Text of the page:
This chapter explains how American federalism apportions responsibility for domestic policy between federal and state governments, and sometimes localities, often in overlapping ways. Arguments for relying on states versus the federal government can be grounded in political philosophy. Market principles also contribute to federalism debates. Finally, pragmatic considerations seem most important for most issues, most of the time. Citizens and policymakers decide what government performs best on a particular issue in their era. Thus, how states have exercised their enhanced authority in our New Federalism era matters a great deal. (25-57 in Federalism and Health Policy, edited by John Holahan, Alan Weil, and Joshua M. Weiner (Washington, DC: The Urban Institute Press, July 2003).)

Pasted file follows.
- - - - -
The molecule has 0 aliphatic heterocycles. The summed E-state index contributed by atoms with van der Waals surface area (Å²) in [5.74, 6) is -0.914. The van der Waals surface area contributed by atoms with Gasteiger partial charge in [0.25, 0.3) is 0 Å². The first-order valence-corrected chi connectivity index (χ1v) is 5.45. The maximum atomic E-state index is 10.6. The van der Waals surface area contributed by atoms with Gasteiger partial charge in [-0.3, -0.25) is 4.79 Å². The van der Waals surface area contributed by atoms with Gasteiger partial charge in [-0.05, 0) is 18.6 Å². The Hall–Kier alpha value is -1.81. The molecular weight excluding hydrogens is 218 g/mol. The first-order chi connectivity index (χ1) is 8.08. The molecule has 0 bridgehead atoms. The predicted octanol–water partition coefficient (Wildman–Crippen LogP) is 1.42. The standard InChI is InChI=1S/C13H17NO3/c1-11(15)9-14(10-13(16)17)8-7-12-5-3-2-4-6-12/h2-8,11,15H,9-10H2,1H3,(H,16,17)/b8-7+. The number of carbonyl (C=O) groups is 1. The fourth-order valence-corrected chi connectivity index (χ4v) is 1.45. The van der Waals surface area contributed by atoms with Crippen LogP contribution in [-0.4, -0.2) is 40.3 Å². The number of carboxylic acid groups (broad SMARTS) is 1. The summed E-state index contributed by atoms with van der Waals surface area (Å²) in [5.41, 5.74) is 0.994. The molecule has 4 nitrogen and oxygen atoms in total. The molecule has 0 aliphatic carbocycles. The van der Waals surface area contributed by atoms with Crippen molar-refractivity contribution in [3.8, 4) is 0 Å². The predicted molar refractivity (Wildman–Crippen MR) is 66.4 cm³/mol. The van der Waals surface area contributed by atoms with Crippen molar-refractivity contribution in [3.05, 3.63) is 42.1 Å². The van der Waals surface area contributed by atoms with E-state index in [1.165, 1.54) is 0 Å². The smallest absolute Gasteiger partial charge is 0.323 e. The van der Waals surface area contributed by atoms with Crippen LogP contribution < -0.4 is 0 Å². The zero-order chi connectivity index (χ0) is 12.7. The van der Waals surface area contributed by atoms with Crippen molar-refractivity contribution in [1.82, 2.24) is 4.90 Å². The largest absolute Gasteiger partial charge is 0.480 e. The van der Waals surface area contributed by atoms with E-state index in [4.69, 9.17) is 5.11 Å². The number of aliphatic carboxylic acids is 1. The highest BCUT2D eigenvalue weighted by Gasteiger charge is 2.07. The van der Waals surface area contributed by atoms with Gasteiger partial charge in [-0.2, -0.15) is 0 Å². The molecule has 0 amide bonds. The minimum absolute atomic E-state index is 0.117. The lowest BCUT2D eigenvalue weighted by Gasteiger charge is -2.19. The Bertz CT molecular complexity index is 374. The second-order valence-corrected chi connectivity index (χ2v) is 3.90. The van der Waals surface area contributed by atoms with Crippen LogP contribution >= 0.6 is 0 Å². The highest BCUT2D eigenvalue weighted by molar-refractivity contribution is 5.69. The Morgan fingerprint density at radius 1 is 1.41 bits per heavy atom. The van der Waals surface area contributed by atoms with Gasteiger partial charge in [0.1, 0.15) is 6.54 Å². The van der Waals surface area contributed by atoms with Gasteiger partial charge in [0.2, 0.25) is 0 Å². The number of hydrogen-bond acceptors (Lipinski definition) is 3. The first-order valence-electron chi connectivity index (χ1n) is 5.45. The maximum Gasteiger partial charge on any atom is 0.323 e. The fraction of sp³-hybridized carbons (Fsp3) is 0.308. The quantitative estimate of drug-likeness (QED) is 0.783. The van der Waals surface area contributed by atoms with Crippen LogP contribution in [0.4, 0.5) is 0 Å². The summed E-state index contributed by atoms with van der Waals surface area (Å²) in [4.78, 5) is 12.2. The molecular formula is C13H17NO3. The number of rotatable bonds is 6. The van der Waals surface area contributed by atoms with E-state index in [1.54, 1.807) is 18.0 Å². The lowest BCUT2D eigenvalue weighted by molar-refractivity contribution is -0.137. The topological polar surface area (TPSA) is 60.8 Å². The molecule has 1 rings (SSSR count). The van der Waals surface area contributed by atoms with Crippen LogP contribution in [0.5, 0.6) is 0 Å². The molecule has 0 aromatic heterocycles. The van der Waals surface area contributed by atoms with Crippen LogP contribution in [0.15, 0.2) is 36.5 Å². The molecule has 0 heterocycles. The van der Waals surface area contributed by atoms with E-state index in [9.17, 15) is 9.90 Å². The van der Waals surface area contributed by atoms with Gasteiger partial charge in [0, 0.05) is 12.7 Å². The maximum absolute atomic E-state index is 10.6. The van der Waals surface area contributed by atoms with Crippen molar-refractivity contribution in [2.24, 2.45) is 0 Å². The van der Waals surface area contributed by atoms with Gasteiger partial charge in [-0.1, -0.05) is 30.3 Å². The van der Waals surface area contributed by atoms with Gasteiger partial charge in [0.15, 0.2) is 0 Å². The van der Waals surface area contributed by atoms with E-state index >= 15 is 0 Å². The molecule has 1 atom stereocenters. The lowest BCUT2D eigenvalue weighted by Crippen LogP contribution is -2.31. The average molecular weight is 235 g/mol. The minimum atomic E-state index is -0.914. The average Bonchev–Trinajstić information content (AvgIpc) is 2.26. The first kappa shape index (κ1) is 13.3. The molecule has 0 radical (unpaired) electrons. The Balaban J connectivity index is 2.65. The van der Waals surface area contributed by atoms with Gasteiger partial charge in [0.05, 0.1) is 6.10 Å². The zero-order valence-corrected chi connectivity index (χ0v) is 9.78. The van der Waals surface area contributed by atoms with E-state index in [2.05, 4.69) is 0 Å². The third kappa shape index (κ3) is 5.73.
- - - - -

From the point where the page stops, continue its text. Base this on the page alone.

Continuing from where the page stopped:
To reuse content from Urban Institute, visit copyright.com, search for the publications, choose from a list of licenses, and complete the transaction.